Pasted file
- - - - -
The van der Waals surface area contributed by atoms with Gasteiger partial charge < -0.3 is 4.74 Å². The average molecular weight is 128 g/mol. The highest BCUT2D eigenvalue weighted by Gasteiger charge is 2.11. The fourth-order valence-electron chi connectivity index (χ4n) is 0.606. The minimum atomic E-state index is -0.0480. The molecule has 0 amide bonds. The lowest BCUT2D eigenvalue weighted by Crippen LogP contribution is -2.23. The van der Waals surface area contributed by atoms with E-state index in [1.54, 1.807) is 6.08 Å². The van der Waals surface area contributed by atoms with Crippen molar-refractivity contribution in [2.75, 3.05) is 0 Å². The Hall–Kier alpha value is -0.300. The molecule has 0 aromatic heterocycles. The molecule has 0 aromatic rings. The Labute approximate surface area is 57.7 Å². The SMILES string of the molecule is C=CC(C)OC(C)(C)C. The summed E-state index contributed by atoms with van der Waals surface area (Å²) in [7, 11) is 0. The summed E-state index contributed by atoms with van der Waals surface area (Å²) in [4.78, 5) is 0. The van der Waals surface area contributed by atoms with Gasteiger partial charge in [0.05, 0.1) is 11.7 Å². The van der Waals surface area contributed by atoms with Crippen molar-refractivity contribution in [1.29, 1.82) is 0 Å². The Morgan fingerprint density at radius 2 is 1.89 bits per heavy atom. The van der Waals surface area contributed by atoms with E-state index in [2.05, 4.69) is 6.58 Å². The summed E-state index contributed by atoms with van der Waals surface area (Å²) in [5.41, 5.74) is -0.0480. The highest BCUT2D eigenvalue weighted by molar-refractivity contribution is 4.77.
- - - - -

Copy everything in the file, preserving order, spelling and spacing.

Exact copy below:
The van der Waals surface area contributed by atoms with Gasteiger partial charge < -0.3 is 4.74 Å². The average molecular weight is 128 g/mol. The highest BCUT2D eigenvalue weighted by Gasteiger charge is 2.11. The fourth-order valence-electron chi connectivity index (χ4n) is 0.606. The minimum atomic E-state index is -0.0480. The molecule has 0 amide bonds. The lowest BCUT2D eigenvalue weighted by Crippen LogP contribution is -2.23. The van der Waals surface area contributed by atoms with E-state index in [1.54, 1.807) is 6.08 Å². The van der Waals surface area contributed by atoms with Crippen molar-refractivity contribution in [2.75, 3.05) is 0 Å². The Hall–Kier alpha value is -0.300. The molecule has 0 aromatic heterocycles. The molecule has 0 aromatic rings. The Labute approximate surface area is 57.7 Å². The SMILES string of the molecule is C=CC(C)OC(C)(C)C. The summed E-state index contributed by atoms with van der Waals surface area (Å²) in [7, 11) is 0. The summed E-state index contributed by atoms with van der Waals surface area (Å²) in [4.78, 5) is 0. The van der Waals surface area contributed by atoms with Gasteiger partial charge in [0.05, 0.1) is 11.7 Å². The van der Waals surface area contributed by atoms with Crippen molar-refractivity contribution in [1.29, 1.82) is 0 Å². The Morgan fingerprint density at radius 2 is 1.89 bits per heavy atom. The van der Waals surface area contributed by atoms with E-state index in [2.05, 4.69) is 6.58 Å². The summed E-state index contributed by atoms with van der Waals surface area (Å²) in [5.41, 5.74) is -0.0480. The highest BCUT2D eigenvalue weighted by molar-refractivity contribution is 4.77.